Last week, it was revealed on the Blowout Card forums that the Sam Bradford Mirror Black 1/1 from 2010 Certified Football was given to a customer as a replacement.
This was arguably the best card in the product and many collectors were frustrated that it didn’t end up in packs and instead as a replacement.
Panini looked into the claims and responded with this statement:
“To ensure quality product in the marketplace, it is Panini America‘s practice to pull product from the production run for quality control purposes. The cards from the product pulled for QC go to Customer Service to be used to correct any problems that may occur in an individual product. Extensive efforts are made to re-introduce rare cards to the pack-out before the cards are routed to Customer Service. However, under certain, unusual circumstances, this is not possible.”
Apparently, the Bradford card was one of these cards that were opened for quality control.
This is a normal business practice for all card companies. Boxes need to be checked throughout a run to ensure the cards are in their proper condition. When a rare card such as the Bradford is pulled, companies usually try to get it back into the product. However, sometimes that’s just not possible.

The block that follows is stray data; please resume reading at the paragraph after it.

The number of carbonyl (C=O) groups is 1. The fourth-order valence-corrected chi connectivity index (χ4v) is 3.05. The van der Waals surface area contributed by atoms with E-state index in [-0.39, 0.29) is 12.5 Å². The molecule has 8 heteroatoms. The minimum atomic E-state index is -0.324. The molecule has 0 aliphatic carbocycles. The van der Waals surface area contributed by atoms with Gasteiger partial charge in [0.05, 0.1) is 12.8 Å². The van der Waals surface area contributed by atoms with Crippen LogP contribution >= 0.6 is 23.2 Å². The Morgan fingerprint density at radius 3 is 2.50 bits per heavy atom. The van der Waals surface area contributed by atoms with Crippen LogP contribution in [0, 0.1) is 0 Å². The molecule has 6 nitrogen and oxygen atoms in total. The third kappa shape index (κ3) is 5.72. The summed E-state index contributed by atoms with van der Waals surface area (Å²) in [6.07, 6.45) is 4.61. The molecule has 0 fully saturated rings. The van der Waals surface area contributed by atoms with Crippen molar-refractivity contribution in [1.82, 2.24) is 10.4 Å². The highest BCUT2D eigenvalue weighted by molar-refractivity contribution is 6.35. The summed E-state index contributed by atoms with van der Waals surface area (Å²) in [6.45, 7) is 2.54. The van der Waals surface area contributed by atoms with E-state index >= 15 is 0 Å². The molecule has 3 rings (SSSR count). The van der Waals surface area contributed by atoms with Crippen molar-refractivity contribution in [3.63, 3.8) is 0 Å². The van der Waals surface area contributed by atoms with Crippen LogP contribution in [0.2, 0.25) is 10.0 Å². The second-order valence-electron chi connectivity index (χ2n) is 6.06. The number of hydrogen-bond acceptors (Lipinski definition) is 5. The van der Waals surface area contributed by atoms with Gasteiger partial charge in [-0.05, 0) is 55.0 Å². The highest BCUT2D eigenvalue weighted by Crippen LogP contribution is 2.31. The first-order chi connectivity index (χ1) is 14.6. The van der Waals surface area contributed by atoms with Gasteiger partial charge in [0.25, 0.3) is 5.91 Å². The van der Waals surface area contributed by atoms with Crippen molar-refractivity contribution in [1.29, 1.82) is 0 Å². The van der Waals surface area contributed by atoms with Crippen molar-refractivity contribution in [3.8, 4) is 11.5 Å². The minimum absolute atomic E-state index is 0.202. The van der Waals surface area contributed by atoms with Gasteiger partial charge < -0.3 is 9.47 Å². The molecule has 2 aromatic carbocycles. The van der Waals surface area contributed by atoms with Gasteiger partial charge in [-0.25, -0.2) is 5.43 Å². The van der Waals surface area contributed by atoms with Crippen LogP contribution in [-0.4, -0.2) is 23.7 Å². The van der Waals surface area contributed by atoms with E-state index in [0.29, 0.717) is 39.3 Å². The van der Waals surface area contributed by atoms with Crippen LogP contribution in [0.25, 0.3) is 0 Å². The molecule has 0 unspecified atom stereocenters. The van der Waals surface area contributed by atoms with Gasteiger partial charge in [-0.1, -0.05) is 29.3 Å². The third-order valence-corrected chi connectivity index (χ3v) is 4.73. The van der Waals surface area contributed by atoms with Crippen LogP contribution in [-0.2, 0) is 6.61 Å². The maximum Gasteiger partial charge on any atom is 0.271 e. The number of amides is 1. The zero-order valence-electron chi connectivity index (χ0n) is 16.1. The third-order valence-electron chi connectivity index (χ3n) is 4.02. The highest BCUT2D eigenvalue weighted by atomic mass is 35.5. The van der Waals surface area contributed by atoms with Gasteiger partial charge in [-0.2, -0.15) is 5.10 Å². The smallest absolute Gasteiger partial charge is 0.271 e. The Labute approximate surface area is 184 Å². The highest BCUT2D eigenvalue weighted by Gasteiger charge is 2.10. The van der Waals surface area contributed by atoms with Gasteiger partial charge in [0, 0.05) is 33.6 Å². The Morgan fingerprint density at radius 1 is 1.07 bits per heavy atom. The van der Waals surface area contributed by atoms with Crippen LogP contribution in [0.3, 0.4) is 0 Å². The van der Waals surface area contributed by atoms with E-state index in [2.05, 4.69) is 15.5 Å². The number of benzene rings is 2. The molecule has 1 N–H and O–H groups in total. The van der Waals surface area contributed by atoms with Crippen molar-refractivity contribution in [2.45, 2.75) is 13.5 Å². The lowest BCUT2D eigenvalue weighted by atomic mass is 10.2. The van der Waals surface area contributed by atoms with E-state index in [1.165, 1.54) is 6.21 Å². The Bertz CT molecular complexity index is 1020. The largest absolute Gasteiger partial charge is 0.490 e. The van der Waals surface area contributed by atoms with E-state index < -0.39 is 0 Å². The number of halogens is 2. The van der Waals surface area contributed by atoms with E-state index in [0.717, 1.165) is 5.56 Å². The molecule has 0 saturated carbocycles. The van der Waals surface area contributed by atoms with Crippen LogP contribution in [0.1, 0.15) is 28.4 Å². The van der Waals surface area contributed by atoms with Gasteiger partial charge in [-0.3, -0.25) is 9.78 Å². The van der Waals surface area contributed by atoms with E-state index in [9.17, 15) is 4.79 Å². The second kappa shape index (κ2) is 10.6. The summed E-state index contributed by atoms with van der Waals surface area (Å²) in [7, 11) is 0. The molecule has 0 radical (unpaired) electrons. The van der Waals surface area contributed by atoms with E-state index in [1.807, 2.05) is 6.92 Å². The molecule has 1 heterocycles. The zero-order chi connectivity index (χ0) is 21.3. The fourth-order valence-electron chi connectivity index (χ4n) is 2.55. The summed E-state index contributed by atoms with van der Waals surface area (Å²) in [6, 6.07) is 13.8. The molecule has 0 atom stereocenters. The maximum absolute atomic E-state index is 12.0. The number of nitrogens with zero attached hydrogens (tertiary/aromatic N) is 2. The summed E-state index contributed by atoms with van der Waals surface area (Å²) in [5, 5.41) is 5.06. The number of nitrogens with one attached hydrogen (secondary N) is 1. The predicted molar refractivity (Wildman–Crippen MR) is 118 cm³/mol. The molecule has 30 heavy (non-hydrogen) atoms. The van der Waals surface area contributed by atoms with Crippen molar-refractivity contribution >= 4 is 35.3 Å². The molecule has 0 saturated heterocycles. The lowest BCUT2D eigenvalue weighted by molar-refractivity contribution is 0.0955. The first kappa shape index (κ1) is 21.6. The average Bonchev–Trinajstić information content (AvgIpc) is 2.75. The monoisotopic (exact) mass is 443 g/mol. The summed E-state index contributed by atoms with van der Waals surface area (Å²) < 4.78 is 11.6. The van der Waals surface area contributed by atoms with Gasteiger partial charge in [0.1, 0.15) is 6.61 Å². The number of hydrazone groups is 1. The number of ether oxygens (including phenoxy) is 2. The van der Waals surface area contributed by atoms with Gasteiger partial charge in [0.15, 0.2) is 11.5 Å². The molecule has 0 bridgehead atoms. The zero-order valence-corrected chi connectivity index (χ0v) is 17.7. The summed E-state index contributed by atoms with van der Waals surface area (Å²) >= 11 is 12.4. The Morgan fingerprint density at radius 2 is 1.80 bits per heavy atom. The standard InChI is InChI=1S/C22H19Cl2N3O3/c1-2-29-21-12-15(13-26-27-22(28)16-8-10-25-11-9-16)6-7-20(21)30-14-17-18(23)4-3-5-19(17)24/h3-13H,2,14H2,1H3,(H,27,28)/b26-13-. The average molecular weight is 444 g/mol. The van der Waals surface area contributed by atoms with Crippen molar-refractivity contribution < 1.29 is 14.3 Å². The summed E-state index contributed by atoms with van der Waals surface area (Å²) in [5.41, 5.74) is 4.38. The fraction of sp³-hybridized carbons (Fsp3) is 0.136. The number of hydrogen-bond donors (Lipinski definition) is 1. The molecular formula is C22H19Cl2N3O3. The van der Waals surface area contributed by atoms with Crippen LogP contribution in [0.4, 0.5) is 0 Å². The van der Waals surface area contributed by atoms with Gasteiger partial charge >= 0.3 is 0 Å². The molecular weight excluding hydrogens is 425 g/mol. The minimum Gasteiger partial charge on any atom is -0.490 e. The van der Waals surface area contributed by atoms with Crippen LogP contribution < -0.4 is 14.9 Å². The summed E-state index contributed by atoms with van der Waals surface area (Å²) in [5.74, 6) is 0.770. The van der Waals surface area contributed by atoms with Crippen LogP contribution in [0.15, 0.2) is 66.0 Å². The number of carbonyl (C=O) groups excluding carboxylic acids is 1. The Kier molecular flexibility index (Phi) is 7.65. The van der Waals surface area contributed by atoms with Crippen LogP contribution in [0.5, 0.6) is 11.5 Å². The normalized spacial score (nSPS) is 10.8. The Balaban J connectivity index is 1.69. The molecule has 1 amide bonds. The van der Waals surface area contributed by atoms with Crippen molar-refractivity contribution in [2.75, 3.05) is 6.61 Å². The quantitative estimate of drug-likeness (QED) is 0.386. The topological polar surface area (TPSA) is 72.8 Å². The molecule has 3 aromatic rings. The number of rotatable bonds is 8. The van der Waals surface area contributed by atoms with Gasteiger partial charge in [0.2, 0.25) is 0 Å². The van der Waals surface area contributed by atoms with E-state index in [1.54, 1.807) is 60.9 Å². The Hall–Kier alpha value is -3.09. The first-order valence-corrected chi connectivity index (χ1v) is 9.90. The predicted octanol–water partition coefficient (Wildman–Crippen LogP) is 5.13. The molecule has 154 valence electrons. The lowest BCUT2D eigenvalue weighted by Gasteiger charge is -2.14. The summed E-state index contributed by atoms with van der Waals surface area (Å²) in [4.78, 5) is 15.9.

Some collectors are still going to be angry about this. It may seem shady, but this is just the reality of the business. I think Panini should be given credit for responding to the issue. They could have not said anything at all and continued to create product without listening to the voices that have churned up through social media websites.
Without message boards, Twitter, Facebook and blogs, this situation would have never come to light to so many people at one time. Also, we likely would have not heard a word about why this occurred.
I feel this is a good practice by Panini to explain part of the production process with collectors. While many still may not like it, at least there is better understanding as to why and how situations occur.